Hi, my name is Imogen Inglis. I am 28 years old and one day, maybe a little naively, I decided to take on Challenge Wanaka Ironman. I have always liked the idea of doing an ironman and ticking it off my bucket list, the actual concept of completing the training to ensure I was “match day fit” wasn’t even a consideration.
I have done a few marathons and the Kepler Challenge. However, I have quickly learnt that training for an ironman is quite a different kettle-of-fish. Now, approximately 2 months out from D-Day, I believe the rumours. The social life and weekend sleep-ins are out the window. I have a cupboard full of training equipment, I see the sun rise most days and I am chronically tired (some may say grumpy and emotional). New traits that haven’t been appreciated by family and friends.
The professionals say there are three important pillars to completing an Ironman: Training, Sleep and Nutrition. Sacrifice I think should be included as the fourth. Below is what I have learnt so far about these pillars. Essentially the same principals apply to any sporting quest, so hopefully the thoughts that follow might help you with your own endeavours.
Make life easy. Get a coach. I spent hours trying to figure out my training schedule for the coming week by looking up different websites whilst also juggling a full time job and general day to day living. In the early stages of training I had the mentality of “more is better” and was out there day after day smashing myself. Now I have a coach that does it all, he is the professional who ensures the correct training is done to prevent injury, optimises each session to get the best results and essentially will make sure I have done what is required to get over the finish line. All I have to do is tick the boxes each day by doing what is prescribed. Of the three disciplines to juggle and master: swimming is where I needed to seek further help to improve my technique.
Maximize it. Sleep whenever you can, especially on big training weeks. It is hard when working and trying to fit in training. Some days I will be up at 5am and in bed by 11pm. It is short lived, you will be tired, but sleep is your friend and it is important for recovery, so try to get as much of it as you can.
Practice makes perfect. Training nutrition or even race day nutrition isn’t something I have never really placed any emphasis on during my little flirts with various running events. I have always managed to get through by loading up on gels on the day. It was during the Kepler Challenge that I experienced the consequences of bad race day nutrition and realised that “on the day nutrition” isn’t the correct way. Approximately 45km deep in the Kelper I was overcome with excruciatingly severe stomach cramps that left me crippled over a tree thinking “this was it”! Obviously, I winced through and got to the end.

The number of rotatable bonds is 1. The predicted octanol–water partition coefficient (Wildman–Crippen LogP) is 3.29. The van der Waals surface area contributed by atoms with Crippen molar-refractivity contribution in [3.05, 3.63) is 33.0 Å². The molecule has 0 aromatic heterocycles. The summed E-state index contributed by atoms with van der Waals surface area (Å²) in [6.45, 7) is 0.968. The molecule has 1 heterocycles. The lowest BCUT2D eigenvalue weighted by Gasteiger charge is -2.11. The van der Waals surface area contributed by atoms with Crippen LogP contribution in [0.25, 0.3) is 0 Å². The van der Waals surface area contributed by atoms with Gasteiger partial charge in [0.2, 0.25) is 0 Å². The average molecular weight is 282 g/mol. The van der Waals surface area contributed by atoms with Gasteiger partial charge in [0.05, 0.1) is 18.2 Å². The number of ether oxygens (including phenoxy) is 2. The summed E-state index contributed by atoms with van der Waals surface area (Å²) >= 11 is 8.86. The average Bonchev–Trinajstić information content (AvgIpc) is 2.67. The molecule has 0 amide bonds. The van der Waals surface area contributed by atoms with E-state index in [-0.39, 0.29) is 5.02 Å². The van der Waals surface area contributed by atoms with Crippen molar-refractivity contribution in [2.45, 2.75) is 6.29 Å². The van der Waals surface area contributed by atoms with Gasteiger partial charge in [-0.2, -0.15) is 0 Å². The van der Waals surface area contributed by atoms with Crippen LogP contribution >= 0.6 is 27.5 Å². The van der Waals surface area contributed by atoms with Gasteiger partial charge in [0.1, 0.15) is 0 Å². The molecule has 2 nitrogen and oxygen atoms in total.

Practicing race day nutrition regularly is very important, and knowing exactly what type of nutrition you should be consuming at the different stages of your training day is crucial, to not only your performance but also your recovery. Again, seeking guidance is extremely beneficial – you simply don’t know what you don’t know. Trust me; you don’t want to end up crippled over a tree mid race. I sure as hell don’t want to be crippled up over one after the sacrifices I have made to date.
Get used to saying no. I hate saying no to things, especially if it means a night out or weekend away with the girls. But the reality is there are limited hours in a day, especially when juggling a full time job and fitting in a double training session. Be prepared to spend your day focusing on training, sleeping and nutrition… that plus working, doing your washing and other general household chores will consume all your available time. The last thing on the list includes a wine with friends. If you’re going to commit to an ironman then commit and put it first and ignore the excuses not to train. Doing an ironman is also expensive, I thought I would save money by not going out, but instead I am spending on bikes, wetsuits, swimming training, warm up events … it goes on and on. For me a real sacrifice has been how and what I am spending my money on.
So long story short, the decision to take on the ironman has also meant taking a more professional approach to everything, sacrificing the social life, waking at hours I never thought I would, mastering the art of power napping, buying bikes and wet-suits opposed to dresses and shoes, getting a good training program and most importantly getting nutritional advice to ensure I focus on consuming the right food to fuel my body.
I may sound a little negative, but an ironman isn’t designed to be easy, it is a huge mental and physical challenge (as I subsequently found out), and knowing what I now know, I would still definitely take it on.
Make sure you keep posted, during the countdown to race day I will continue to share the lessons I learn along the way.